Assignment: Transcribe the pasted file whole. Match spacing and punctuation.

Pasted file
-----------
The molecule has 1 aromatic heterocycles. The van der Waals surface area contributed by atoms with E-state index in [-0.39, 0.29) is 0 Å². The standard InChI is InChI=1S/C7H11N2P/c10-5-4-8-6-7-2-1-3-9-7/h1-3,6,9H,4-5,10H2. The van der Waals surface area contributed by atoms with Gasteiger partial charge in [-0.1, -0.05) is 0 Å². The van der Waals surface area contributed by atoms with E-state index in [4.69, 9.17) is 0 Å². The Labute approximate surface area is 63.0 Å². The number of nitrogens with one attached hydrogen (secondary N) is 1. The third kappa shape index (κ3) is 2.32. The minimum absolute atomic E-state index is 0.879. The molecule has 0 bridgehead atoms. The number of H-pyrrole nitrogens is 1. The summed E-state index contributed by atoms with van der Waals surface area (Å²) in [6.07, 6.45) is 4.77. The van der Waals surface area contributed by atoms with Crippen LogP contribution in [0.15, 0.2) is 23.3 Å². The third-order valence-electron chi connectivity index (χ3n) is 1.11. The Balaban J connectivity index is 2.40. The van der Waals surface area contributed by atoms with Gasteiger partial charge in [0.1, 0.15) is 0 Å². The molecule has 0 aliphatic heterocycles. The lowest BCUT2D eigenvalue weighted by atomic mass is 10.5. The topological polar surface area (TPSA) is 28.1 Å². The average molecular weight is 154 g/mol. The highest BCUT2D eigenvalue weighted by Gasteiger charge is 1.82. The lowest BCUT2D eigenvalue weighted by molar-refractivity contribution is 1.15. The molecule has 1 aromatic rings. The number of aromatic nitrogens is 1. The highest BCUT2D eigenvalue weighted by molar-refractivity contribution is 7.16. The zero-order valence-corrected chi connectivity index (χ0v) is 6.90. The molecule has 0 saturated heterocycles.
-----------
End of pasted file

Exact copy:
The molecule has 1 aromatic heterocycles. The van der Waals surface area contributed by atoms with E-state index in [-0.39, 0.29) is 0 Å². The standard InChI is InChI=1S/C7H11N2P/c10-5-4-8-6-7-2-1-3-9-7/h1-3,6,9H,4-5,10H2. The van der Waals surface area contributed by atoms with Gasteiger partial charge in [-0.1, -0.05) is 0 Å². The van der Waals surface area contributed by atoms with E-state index in [4.69, 9.17) is 0 Å². The Labute approximate surface area is 63.0 Å². The number of nitrogens with one attached hydrogen (secondary N) is 1. The third kappa shape index (κ3) is 2.32. The minimum absolute atomic E-state index is 0.879. The molecule has 0 bridgehead atoms. The number of H-pyrrole nitrogens is 1. The summed E-state index contributed by atoms with van der Waals surface area (Å²) in [6.07, 6.45) is 4.77. The van der Waals surface area contributed by atoms with Crippen LogP contribution in [0.15, 0.2) is 23.3 Å². The third-order valence-electron chi connectivity index (χ3n) is 1.11. The Balaban J connectivity index is 2.40. The van der Waals surface area contributed by atoms with Gasteiger partial charge in [0.1, 0.15) is 0 Å². The molecule has 0 aliphatic heterocycles. The lowest BCUT2D eigenvalue weighted by atomic mass is 10.5. The topological polar surface area (TPSA) is 28.1 Å². The average molecular weight is 154 g/mol. The highest BCUT2D eigenvalue weighted by Gasteiger charge is 1.82. The lowest BCUT2D eigenvalue weighted by molar-refractivity contribution is 1.15. The molecule has 1 aromatic rings. The number of aromatic nitrogens is 1. The highest BCUT2D eigenvalue weighted by molar-refractivity contribution is 7.16. The zero-order valence-corrected chi connectivity index (χ0v) is 6.90. The molecule has 0 saturated heterocycles.